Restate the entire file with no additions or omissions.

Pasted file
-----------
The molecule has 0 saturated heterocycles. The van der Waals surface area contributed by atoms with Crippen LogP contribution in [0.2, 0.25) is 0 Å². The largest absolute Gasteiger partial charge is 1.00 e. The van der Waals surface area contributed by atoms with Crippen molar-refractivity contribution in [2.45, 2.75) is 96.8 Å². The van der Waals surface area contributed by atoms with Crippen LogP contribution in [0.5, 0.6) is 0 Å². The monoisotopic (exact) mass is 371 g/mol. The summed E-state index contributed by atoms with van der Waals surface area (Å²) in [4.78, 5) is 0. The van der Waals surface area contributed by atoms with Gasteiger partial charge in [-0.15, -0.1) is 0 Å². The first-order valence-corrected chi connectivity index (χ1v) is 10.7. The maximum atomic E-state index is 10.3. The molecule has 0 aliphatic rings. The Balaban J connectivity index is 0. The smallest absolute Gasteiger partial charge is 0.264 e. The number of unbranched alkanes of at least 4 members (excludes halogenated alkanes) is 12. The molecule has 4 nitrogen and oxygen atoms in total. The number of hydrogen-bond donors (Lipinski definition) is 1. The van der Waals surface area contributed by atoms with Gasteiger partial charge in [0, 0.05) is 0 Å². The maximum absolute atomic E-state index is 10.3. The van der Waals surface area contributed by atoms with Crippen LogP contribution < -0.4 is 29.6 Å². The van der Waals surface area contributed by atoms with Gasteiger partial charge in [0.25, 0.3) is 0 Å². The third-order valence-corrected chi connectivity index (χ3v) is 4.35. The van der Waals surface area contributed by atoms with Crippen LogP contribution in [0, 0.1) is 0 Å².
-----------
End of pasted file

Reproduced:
The molecule has 0 saturated heterocycles. The van der Waals surface area contributed by atoms with Crippen LogP contribution in [0.2, 0.25) is 0 Å². The largest absolute Gasteiger partial charge is 1.00 e. The van der Waals surface area contributed by atoms with Crippen molar-refractivity contribution in [2.45, 2.75) is 96.8 Å². The van der Waals surface area contributed by atoms with Crippen LogP contribution in [0.5, 0.6) is 0 Å². The monoisotopic (exact) mass is 371 g/mol. The summed E-state index contributed by atoms with van der Waals surface area (Å²) in [4.78, 5) is 0. The van der Waals surface area contributed by atoms with Gasteiger partial charge in [-0.15, -0.1) is 0 Å². The first-order valence-corrected chi connectivity index (χ1v) is 10.7. The maximum atomic E-state index is 10.3. The molecule has 0 aliphatic rings. The Balaban J connectivity index is 0. The smallest absolute Gasteiger partial charge is 0.264 e. The number of unbranched alkanes of at least 4 members (excludes halogenated alkanes) is 12. The molecule has 4 nitrogen and oxygen atoms in total. The number of hydrogen-bond donors (Lipinski definition) is 1. The van der Waals surface area contributed by atoms with Gasteiger partial charge in [0, 0.05) is 0 Å². The maximum absolute atomic E-state index is 10.3. The van der Waals surface area contributed by atoms with Crippen LogP contribution < -0.4 is 29.6 Å². The van der Waals surface area contributed by atoms with Gasteiger partial charge in [0.25, 0.3) is 0 Å². The third-order valence-corrected chi connectivity index (χ3v) is 4.35. The van der Waals surface area contributed by atoms with Crippen LogP contribution in [0, 0.1) is 0 Å².